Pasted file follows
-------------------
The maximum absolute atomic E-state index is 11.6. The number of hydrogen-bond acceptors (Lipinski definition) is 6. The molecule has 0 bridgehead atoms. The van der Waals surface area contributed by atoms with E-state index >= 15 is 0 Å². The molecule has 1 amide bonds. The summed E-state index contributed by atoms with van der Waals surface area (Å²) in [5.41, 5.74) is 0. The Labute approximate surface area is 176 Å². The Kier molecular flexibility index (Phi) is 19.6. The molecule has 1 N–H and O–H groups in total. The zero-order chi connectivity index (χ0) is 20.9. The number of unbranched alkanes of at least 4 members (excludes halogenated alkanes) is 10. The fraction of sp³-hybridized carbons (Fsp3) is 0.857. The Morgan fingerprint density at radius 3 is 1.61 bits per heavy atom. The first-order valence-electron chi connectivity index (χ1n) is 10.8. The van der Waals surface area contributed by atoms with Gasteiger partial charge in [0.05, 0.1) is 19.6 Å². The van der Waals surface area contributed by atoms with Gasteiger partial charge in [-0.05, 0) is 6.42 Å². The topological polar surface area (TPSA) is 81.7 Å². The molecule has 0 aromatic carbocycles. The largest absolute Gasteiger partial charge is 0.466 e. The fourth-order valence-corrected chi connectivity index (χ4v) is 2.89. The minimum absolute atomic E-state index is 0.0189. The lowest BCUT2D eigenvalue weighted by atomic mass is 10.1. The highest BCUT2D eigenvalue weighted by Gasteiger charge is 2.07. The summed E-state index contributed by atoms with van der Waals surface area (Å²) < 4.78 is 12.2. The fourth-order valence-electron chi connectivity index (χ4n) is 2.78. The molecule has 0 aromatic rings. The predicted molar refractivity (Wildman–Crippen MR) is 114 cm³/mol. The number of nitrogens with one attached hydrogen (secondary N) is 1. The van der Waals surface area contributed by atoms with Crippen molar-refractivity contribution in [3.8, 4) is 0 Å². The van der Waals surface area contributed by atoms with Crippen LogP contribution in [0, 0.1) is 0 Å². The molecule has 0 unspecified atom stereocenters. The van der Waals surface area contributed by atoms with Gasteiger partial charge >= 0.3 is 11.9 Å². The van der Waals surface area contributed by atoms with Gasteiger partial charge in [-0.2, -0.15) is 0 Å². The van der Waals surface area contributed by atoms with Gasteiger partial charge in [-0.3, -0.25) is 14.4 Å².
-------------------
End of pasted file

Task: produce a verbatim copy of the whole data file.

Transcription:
The maximum absolute atomic E-state index is 11.6. The number of hydrogen-bond acceptors (Lipinski definition) is 6. The molecule has 0 bridgehead atoms. The van der Waals surface area contributed by atoms with E-state index >= 15 is 0 Å². The molecule has 1 amide bonds. The summed E-state index contributed by atoms with van der Waals surface area (Å²) in [5.41, 5.74) is 0. The Labute approximate surface area is 176 Å². The Kier molecular flexibility index (Phi) is 19.6. The molecule has 1 N–H and O–H groups in total. The zero-order chi connectivity index (χ0) is 20.9. The number of unbranched alkanes of at least 4 members (excludes halogenated alkanes) is 10. The fraction of sp³-hybridized carbons (Fsp3) is 0.857. The Morgan fingerprint density at radius 3 is 1.61 bits per heavy atom. The first-order valence-electron chi connectivity index (χ1n) is 10.8. The van der Waals surface area contributed by atoms with Gasteiger partial charge in [0.05, 0.1) is 19.6 Å². The van der Waals surface area contributed by atoms with Gasteiger partial charge in [-0.05, 0) is 6.42 Å². The topological polar surface area (TPSA) is 81.7 Å². The molecule has 0 aromatic carbocycles. The largest absolute Gasteiger partial charge is 0.466 e. The fourth-order valence-corrected chi connectivity index (χ4v) is 2.89. The minimum absolute atomic E-state index is 0.0189. The lowest BCUT2D eigenvalue weighted by atomic mass is 10.1. The highest BCUT2D eigenvalue weighted by Gasteiger charge is 2.07. The summed E-state index contributed by atoms with van der Waals surface area (Å²) < 4.78 is 12.2. The fourth-order valence-electron chi connectivity index (χ4n) is 2.78. The molecule has 0 aromatic rings. The predicted molar refractivity (Wildman–Crippen MR) is 114 cm³/mol. The number of nitrogens with one attached hydrogen (secondary N) is 1. The van der Waals surface area contributed by atoms with Crippen molar-refractivity contribution in [3.8, 4) is 0 Å². The van der Waals surface area contributed by atoms with Crippen LogP contribution in [0, 0.1) is 0 Å². The molecule has 0 unspecified atom stereocenters. The van der Waals surface area contributed by atoms with Gasteiger partial charge >= 0.3 is 11.9 Å². The van der Waals surface area contributed by atoms with Gasteiger partial charge in [-0.2, -0.15) is 0 Å². The van der Waals surface area contributed by atoms with Gasteiger partial charge in [-0.3, -0.25) is 14.4 Å².